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From Don Fornoff, the Bishop’s Task Force on Homelessness:

The title is the name of the St. Luke’s redevelopment project in Ballard (North Seattle). About such a project, it isn’t often any of us get to observe something special, much less experience that activity in some way, and very rarely do we meet and talk with one or more of the leaders of that effort. So it went for me over the past few weeks with my encounter with the St. Luke’s redevelopment project. I was fortunate to attend the capital campaign kickoff, “Building a Place Where Love Dwells,” at Diocesan House in April. A week later, the Rev. Canon Britt Olson invited me for a tour and interview, which was followed by the official groundbreaking the following week.

I’ve had the privilege of talking with Diocesan and Cathedral members, city leaders and co-sponsors of the redevelopment process, members of St. Luke’s congregation, and, of course, Canon Britt during an all-too-short one-hour chat. We’ve all heard the term ‘leap of faith’. As you will see, this is truly a leap of faith!

During the tour of the St. Luke’s grounds, we encountered a man known by Britt who sought her out to thank her for her support as he was moving into his own place after ten years of homelessness. She knew him by name, as she did many, many others. Tears of joy and hope were shed. He was one of many served by St. Luke’s and their feeding program, Edible Hope, which began well before Canon Britt’s tenure. Ordained in 1996 in Oregon, she was called to this congregation of 13/15 people in 2015, which had no staff or money. It did have a desire to do something even greater as a mission church. Britt herself was going through some soul-searching. I could immediately see how this effort fed her and her congregation with the gift of God’s Love and Spirit. She and the congregation soon embarked on the visioning process, which resulted in redevelopment.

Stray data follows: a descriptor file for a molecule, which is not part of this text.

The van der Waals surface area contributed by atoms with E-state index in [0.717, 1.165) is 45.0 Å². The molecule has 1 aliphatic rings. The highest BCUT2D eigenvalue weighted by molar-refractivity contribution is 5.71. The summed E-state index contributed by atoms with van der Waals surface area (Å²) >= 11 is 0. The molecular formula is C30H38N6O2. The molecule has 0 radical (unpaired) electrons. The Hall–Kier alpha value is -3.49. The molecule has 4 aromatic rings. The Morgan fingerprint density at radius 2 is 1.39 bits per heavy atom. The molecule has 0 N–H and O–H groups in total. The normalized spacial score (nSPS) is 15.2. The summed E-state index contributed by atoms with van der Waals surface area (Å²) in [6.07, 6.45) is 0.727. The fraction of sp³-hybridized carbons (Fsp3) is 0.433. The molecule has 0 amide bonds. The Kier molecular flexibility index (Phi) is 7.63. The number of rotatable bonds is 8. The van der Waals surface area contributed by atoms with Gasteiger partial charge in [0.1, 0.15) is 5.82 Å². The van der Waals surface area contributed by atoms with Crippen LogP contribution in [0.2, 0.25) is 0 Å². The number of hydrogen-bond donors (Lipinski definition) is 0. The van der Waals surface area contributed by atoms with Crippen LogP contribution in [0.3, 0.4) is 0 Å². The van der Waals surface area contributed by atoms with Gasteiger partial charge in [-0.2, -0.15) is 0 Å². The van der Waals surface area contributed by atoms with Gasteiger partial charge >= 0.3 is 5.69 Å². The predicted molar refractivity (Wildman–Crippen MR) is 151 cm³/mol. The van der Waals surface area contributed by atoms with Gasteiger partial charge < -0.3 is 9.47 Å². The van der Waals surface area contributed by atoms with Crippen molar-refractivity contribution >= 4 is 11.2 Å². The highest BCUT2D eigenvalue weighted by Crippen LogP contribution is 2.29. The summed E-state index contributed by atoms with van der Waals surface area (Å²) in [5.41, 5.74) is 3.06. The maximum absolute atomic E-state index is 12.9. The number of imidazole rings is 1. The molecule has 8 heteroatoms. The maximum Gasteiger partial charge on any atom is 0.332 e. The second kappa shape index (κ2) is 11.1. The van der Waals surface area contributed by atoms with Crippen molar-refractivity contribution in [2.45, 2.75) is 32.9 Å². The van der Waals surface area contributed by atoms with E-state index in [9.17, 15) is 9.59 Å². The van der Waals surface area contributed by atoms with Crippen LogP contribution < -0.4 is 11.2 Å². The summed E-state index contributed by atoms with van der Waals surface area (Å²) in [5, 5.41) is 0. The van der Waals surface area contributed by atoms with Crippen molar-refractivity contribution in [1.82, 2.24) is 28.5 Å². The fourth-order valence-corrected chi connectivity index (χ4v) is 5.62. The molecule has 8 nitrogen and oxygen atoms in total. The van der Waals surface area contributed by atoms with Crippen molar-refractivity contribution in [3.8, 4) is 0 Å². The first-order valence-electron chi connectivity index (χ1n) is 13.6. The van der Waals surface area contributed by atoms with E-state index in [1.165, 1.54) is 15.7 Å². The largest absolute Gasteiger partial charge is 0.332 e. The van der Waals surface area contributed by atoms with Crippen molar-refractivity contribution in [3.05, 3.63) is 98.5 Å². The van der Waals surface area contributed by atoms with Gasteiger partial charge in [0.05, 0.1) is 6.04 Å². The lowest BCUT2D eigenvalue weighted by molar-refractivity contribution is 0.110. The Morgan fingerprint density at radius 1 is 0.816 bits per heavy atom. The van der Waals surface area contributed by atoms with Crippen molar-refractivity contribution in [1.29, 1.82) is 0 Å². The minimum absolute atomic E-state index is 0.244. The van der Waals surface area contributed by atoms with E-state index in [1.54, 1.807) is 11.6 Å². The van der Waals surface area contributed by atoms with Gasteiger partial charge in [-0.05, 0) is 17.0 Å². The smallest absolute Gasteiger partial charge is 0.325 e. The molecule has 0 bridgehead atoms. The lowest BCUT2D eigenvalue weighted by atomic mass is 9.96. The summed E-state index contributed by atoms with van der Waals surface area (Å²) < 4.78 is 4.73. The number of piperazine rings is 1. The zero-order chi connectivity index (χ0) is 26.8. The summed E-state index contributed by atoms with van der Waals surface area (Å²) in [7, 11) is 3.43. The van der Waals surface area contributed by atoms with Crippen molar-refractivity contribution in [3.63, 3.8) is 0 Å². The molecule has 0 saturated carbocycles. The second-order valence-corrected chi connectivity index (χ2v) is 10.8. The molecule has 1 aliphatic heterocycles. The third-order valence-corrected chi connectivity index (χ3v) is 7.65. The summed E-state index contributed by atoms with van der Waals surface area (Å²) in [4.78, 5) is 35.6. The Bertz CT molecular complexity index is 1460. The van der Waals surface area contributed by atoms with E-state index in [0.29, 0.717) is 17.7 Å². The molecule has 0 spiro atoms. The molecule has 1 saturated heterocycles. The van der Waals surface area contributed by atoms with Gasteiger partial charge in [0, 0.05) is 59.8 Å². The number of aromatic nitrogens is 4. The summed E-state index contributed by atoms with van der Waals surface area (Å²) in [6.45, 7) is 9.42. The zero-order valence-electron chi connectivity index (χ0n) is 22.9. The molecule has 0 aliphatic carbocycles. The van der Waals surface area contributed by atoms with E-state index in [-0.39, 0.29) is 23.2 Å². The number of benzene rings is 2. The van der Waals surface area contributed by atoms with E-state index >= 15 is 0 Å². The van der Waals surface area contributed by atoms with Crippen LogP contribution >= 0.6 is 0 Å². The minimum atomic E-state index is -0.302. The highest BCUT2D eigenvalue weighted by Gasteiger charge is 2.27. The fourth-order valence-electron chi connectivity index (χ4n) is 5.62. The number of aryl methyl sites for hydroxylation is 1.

As Canon Britt described the timeline, the housing crisis exploded, along with immense problems of dealing with the mission through COVID. Many people, including the National Guard, helped keep the feeding program alive. It becomes obvious that besides food, the feeding program delivers hope, hence the name Edible Hope Kitchen. It continues five days a week for 200 unhoused, all needing to be part of the community and in need of daily care. Some in the neighborhood have threatened lawsuits and fines, but the church continued its ministry to those on life’s margins- they did not stop. Facing those who are cold and hungry, they cannot stop. Many on those margins said they would not be alive today if not for St. Luke’s.

Now, the congregation has over 100 members, many joining because of their outreach. Ten percent of the congregants are from the homeless community. With such long odds and difficulties, why keep on? As Canon Britt said, because of Jesus’ commandment to love one another as Jesus loves you (us): “To feed the hungry, give water to the thirsty, visit prisoners, and to proclaim the good news of Christ.”

A week later, I attended the groundbreaking. Partners in the project had good words to say—Bridge Housing, Family Works, City Council, and State leaders looked on. Bishop Skelton gave us all her support in prayer. Canon Britt testified to the 9-year process of building a place where love dwells; 7 years ago, a vision borne in body, mind, and spirit took shape. All this reflects the beating heart of God’s mission—to love our neighbors as ourselves.

I left St. Luke’s the week before feeling love myself as a child of God. I left feeling the same way the week after. All that from meeting and talking with a leader who reflects the faith and spirit of her congregation.

Updates from the Bishop’s Task Force on Homelessness: Building a Place Where Love Dwells

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